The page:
In the event that the POI has shown both efficacy and effectiveness, it is appropriate to proceed with studies focused on implementation [15]. Depending on what is already known about the implementation context and potential strategies, these studies might focus on contextual inquiry of implementation determinants (i.e., barriers and facilitators), the development and/or selection of implementation strategies [16, 17], and/or comparative effectiveness studies of different implementation strategies. In our experience, clinical audiences and some funders may demand effectiveness outcomes even in the context of strong effectiveness evidence. Later stage hybrid designs (Type 2 or Type 3) [14] represent one approach to focus on implementation while satisfying a desire to measure effectiveness outcomes. Irrespective of the implementation focus, mixed methods designs are commonly used in implementation research [18].

Hypothetical case studies to test the implementation science schematic

In our color-coded schematic, only those arms in green (studies of implementation or hybrid studies) fall under the umbrella of “implementation science.” The following hypothetical research questions illustrate the utility of this schematic.

Research question 1

Does a new clinical protocol for sepsis improve patient outcomes? The POI is the clinical protocol. It has been pilot tested in a non-randomized fashion with promising results. Without randomized controlled trial data, we would say that evidence of efficacy is missing, so implementation studies are not yet warranted. The protocol should undergo efficacy testing, but the intervention developers should consider future implementation in the refinement and testing of the intervention (e.g., is it too complicated to work in routine clinical practice?).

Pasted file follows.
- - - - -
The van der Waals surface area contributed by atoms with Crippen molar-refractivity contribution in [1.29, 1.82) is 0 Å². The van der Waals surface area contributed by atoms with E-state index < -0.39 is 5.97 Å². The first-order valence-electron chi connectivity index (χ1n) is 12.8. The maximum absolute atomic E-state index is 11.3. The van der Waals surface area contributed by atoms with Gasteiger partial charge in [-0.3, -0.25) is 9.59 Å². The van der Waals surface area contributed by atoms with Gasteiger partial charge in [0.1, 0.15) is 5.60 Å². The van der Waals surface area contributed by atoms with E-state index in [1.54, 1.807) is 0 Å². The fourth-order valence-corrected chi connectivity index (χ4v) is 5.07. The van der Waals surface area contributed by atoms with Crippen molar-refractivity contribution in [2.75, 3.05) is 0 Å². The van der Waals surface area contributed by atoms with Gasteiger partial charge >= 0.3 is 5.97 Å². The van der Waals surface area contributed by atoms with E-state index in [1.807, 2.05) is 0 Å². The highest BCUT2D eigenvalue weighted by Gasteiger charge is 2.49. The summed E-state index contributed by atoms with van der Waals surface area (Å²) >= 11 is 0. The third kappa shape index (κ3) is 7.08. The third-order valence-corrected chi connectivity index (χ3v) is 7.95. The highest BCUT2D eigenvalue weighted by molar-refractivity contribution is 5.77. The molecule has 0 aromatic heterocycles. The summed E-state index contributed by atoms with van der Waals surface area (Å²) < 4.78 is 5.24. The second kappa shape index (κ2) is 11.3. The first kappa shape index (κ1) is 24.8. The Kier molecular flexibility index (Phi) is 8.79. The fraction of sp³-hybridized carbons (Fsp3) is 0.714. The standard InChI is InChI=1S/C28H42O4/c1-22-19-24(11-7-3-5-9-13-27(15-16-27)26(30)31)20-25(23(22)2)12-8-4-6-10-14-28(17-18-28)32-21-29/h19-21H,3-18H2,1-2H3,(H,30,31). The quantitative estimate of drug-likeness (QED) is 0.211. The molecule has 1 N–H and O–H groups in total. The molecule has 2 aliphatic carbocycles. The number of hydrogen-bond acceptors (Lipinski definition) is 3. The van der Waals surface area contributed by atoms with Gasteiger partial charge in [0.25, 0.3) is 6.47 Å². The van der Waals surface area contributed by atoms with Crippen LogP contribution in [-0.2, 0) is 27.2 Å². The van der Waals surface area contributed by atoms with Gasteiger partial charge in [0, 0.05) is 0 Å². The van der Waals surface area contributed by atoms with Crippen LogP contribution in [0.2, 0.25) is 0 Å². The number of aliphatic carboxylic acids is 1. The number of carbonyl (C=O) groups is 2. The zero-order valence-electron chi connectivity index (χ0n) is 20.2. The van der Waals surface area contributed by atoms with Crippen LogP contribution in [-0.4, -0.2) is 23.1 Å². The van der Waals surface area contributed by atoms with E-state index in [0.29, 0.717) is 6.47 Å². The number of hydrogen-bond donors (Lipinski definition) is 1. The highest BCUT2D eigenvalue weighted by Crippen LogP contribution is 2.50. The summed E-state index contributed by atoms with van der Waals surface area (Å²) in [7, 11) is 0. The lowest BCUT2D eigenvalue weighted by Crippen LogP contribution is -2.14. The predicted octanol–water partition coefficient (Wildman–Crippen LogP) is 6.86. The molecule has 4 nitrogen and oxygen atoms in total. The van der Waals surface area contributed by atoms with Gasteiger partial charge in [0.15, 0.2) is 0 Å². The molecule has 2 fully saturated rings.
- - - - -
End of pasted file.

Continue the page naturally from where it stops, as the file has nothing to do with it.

Research question 2

Multiple randomized clinical trials have shown that Drug X improves outpatient blood pressure control in hypertensive patients. Does Drug X work in heterogeneous patient populations? The POI is drug X. Although there is evidence of efficacy, we do not yet know whether Drug X works in routine clinical practice. Efficacious interventions can fall flat in the real world once the realities of dosing, side effects, and interactions with other conditions and medications are considered. Drug X is not yet ready for studies of implementation, so effectiveness studies should occur next. However, effectiveness studies may yield observational data that will inform future implementation efforts.